• 1kg Ume Plums
  • 200g Honey
  • 150g Rock Sugar
  • 2L White Spirit
  • 500mL Cumquat Liqueur (from Chinese groceries)
Salt Crust Nagoya Cochin

A friend called me last night to invite me over to his house for lunch to play some records and discuss names for a new restaurant that he’s opening up here in Tokyo.  I said I’d bring over some supplies, and in the end decided on roasting a chicken.

There are a lot of recipes for salt-crusted chicken that you see, but until today I’d never before tried any of them.   In truth, my feeling was that if you were going to roast a chicken, why would you want to miss out on the delicious salty, crispy skin that everybody loves.  I decided to try this anyway because it is so easy to transport, and now I am a total convert to the salt crust movement.  I have honestly never had chicken that succulent and juicy before, and the flavour is achieved without eating the skin, or adding any butter or oil whatsoever.   I don’t know if I’m kidding myself, but I think this is a pretty healthy recipe.

First you start with the dough.  Mix together the flour and the rock salt on the bench, and then into a well in the centre add the egg whites and about half a cup of water.   Draw the dough together and knead until it is all combined.  Cover with a tea towel and set aside.

Then to the chicken.  I used a Nagoya Cochin, a Japanese chicken that was first bred in the 1800s as a cross between the native Nagoyan chicken and the black-boned cochin chickens from China.  The meat is tender and the flavour strong and sweet.  The Chinese breed is also supposed to have curative properties, if you believe in that kind of thing.  If you can’t get Nagoya Cochin (and 99% of people reading this probably can’t), I would recommend spending a little extra on a great quality free-range bird; the taste of battery-farmed birds is so weak it is cannot be compared to the real thing.  Quality matters with any ingredient, but with chicken more so than any other meat, commercial farming has sacrificed quality for yield and we are all the poorer for it.  (Other contenders for the title of “Common Food Most Ruined by Commercial Production” are tomatoes, milk, sausages and bread  – but that’s just my opinion.)

Wash and dry the bird and trim any visible fat, and the neck and feet (with many organic birds the neck is left on and the feet are trimmed at the ankle rather than at the drumstick joint.  With the Nagoya Cochin the ankle is a  deep black colour).  Rub the skin with the paprika and then add half the herbs, zest and garlic to the cavity, grinding in a generous amount of black pepper.  In a Jamie Oliver recipe I saw for this once he added the entire lemon to the cavity.  I have always found that this creates an overpoweringly wet and acidic lemon flavour from the juice that drowns out the delicacy of a good bird.  In my opinion, it’s best to stick to the zest only.

Roll out the dough to slightly thicker than 0.5cm and make sure it’s large enough to wrap the entire bird.  Place the bird breast down in the centre of the dough and then stack the rest of the herbs, zest and garlic on top (i.e. the wing side that is facing up).  Fold the dough around to totally enclose the bird and pinch together any holes.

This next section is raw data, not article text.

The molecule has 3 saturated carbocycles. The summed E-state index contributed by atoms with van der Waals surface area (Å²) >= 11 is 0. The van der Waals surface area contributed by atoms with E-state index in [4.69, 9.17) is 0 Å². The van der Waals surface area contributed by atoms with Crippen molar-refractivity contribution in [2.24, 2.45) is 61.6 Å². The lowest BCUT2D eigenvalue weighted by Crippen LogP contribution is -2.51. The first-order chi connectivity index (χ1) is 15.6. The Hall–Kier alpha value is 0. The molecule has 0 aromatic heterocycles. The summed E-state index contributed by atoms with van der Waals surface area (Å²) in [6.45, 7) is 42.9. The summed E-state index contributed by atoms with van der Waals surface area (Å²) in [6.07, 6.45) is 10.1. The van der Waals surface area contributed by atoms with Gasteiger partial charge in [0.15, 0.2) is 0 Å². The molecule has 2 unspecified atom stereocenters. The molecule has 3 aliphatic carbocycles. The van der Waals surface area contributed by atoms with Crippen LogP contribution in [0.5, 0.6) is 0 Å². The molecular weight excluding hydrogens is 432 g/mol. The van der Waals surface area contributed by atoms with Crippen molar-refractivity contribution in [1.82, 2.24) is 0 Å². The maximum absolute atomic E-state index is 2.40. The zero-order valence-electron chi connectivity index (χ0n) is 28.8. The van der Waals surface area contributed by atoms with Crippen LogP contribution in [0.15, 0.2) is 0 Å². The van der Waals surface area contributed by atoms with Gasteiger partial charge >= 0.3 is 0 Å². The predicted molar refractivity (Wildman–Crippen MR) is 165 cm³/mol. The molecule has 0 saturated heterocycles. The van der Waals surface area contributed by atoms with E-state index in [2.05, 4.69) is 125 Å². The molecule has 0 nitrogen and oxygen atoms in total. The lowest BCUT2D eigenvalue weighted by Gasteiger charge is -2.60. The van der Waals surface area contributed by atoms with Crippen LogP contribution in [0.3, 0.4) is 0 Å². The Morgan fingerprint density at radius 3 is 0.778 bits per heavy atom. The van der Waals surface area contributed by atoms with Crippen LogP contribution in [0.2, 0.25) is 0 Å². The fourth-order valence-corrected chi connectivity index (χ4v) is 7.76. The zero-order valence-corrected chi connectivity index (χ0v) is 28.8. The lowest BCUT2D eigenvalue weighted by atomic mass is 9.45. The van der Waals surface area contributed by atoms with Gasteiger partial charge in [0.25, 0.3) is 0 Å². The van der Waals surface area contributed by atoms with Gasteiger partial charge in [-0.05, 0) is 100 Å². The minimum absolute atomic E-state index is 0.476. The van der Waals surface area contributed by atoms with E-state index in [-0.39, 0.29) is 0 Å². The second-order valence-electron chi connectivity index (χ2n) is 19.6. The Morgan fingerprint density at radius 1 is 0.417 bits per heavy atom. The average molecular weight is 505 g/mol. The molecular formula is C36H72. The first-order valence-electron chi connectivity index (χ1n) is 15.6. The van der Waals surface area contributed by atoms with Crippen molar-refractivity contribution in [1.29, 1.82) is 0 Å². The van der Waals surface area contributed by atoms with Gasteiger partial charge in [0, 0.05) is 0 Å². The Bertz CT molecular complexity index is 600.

Lightly oil your baking try and turn the package folds down, so that the breast is now facing up.  Glaze the top of the dough with the reserved egg yolks and put into a pre-heated 220C oven for 1.5 hours.  The glaze will give a nice even browning and shine to the dough for presentation.  Relax and tidy up your mess.

That is honestly how easy it is.  When everything was done I threw the entire case into a bag (lined with a little newspaper just in case of any leaks) and headed off to my friend’s house with some raw asparagus, a bottle of Veuve Cliquot and a six pack of Heineken in a cooler bag.  We served the chicken with chargrilled asparagus (white, green and purple asparagus just salted and chargrilled with organic lemon wedges on the side, some salads my friend had made and some beautiful sourdough another friend brought.  We also had a quiche, and sweets from a local patisserie rounding out the meal.

To serve the chicken, use a serrated bread knife to open a “lid” in the dough.  Do this at the table to really appreciate the aroma that’s released.  Then just carve the chicken as usual and discard the dough (don’t eat this, please).  It was almost an hour and a half from the oven to when we were eating, but insulated by the dough case the meat was still warm and tender.

A few bottles of nice red wine later (Montes NapaAngel) later and we were all very full and satisfied.  I need more afternoons like this.

Salt Crust Nagoya Cochin

1 Nagoya Cochin (or other good quality free range chicken), about 1.5kgs
A good handful each of fresh rosemary, thyme and marjoram
Zest of 1 lemon, taken with a peeler
1 tsp paprika
6 cloves of garlic, skin on

For the crust:
1kg plain flour
4 eggs (separated)
500g rock salt